4. What’s the difference between a NOOB and a NEWB?“, by Ryan Bayron (The Never Noob). A big one.

Read — 2018-06-13

Today’s selection of articles:

  1. Why do we care so much about privacy?“, by Louis Menand (The New Yorker, 2018-06-18).
  2. AP World History gets a makeover, and high school teachers rebel“, by Benjamin Wermund (Politico, 2018-06-11).
  3. Value of a diverse education: Admissions case” (Harvard University, 2018-06).

Read — 2018-06-11

Today’s selection of articles:

  1. Southern mayors defy Italian coalition to offer safe port to migrants“, by Patrick Wintour, Lorenzo Tondo, & Stephanie Kirchgaessner (The Guardian, 2018-06-11).
  2. The market for driverless cars will head toward monopoly” (The Economist, 2018-06-07). Economies of scale, especially in data, and disparate safety records will make the fierce competition among autonomous vehicle makers short-lived.
  3. Emerging-markets rout boosts contagion fears“, by Ira Iosebashvili, Ben Eisen, & Amrith Ramkumar (Wall Street Journal, 2018-06-10).
  4. Bitcoin falls sharply after another cryptocurrency exchange is hacked“, by Steven Russolillo (Wall Street Journal, 2018-06-10).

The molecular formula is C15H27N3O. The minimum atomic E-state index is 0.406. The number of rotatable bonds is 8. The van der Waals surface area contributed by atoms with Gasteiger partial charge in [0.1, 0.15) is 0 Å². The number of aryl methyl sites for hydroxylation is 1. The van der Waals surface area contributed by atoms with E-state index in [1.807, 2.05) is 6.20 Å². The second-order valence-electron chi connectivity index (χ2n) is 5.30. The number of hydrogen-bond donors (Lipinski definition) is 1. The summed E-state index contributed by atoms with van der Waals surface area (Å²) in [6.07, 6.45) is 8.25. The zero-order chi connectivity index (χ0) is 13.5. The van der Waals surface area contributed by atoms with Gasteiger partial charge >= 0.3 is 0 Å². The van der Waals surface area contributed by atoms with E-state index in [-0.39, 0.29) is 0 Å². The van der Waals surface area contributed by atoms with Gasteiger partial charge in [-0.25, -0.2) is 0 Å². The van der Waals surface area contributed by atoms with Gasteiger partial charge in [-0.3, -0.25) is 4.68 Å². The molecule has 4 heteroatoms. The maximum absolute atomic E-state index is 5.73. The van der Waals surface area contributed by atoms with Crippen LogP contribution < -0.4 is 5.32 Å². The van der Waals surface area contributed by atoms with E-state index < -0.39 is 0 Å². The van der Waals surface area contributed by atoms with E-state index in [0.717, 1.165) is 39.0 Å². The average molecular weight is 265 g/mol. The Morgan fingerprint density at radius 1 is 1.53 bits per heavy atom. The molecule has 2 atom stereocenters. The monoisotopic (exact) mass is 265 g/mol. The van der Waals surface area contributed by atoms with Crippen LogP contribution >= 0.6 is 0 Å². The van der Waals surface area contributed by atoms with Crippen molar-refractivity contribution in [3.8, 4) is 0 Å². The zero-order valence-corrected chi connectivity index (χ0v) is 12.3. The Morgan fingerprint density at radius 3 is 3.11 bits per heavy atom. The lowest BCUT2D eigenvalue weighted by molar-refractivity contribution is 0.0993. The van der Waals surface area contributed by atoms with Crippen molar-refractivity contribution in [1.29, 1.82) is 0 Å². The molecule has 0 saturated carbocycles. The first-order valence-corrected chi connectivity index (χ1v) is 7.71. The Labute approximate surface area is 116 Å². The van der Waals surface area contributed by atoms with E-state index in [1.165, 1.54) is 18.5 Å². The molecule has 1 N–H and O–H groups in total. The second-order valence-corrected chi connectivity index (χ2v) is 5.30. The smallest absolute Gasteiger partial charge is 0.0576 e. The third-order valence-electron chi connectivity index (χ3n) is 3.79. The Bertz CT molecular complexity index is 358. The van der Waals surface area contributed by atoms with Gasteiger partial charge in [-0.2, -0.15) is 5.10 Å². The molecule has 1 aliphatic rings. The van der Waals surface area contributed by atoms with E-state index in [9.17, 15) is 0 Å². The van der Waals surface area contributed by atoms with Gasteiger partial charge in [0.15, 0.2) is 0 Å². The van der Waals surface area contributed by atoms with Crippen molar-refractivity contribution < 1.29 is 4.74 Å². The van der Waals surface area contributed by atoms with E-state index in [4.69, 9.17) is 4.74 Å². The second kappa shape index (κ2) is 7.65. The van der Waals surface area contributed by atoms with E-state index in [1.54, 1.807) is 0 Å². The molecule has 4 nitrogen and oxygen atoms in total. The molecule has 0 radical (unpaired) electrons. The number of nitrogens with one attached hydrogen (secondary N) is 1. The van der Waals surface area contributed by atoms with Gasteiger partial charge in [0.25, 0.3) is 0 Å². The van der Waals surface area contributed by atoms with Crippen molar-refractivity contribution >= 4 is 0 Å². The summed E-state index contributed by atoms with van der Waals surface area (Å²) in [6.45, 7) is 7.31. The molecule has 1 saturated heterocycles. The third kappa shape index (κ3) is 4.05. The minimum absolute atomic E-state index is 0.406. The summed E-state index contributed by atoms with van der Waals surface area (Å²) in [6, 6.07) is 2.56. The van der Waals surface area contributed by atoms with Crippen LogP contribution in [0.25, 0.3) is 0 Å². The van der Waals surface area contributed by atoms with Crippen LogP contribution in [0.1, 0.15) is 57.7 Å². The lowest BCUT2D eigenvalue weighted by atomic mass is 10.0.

5. WCX / WCEX, ‘trade the world’ — scam warning“, by DK (Medium, 2018-06-08).
  6. Evaluating a company’s capital structure“, by Richard Loth (Investopedia, 2017-01-27).

Read — 2018-06-10

Today’s selection of articles:

  1. Trump refuses to sign G-7 statement and calls Trudeau ‘weak’“, by Michael D. Shear & Catherine Porter (NY Times, 2018-06-09).
  2. Twenty years later, everything is The Truman Show“, by Julie Miller (Vanity Fair, 2018-06-05).
  3. At last: Halep wins Roland-Garros“, by Kate Battersby (Roland Garros, 2018-06-09). Congrats Simone on #1.
  4. Unstoppable“, by Ian Chadband (Roland-Garros, 2018-06-10). Congrats Rafa on #11.
  5. Would a single-payer system require painful sacrifices from doctors?“, by Robert H. Frank (NY Times, 2018-06-08).
  6. Mark Zuckerberg, Elon Musk and the feud over killer robots“, by Cade Metz (NY Times, 2018-06-09).
  7. Kevin and Farhad’s week in tech: did the ‘techlash’ matter?“, by Kevin Roose & Farhad Majoo (NY Times, 2018-06-08). For short-term stock prices of big tech, no. For their long-term outlook, probably.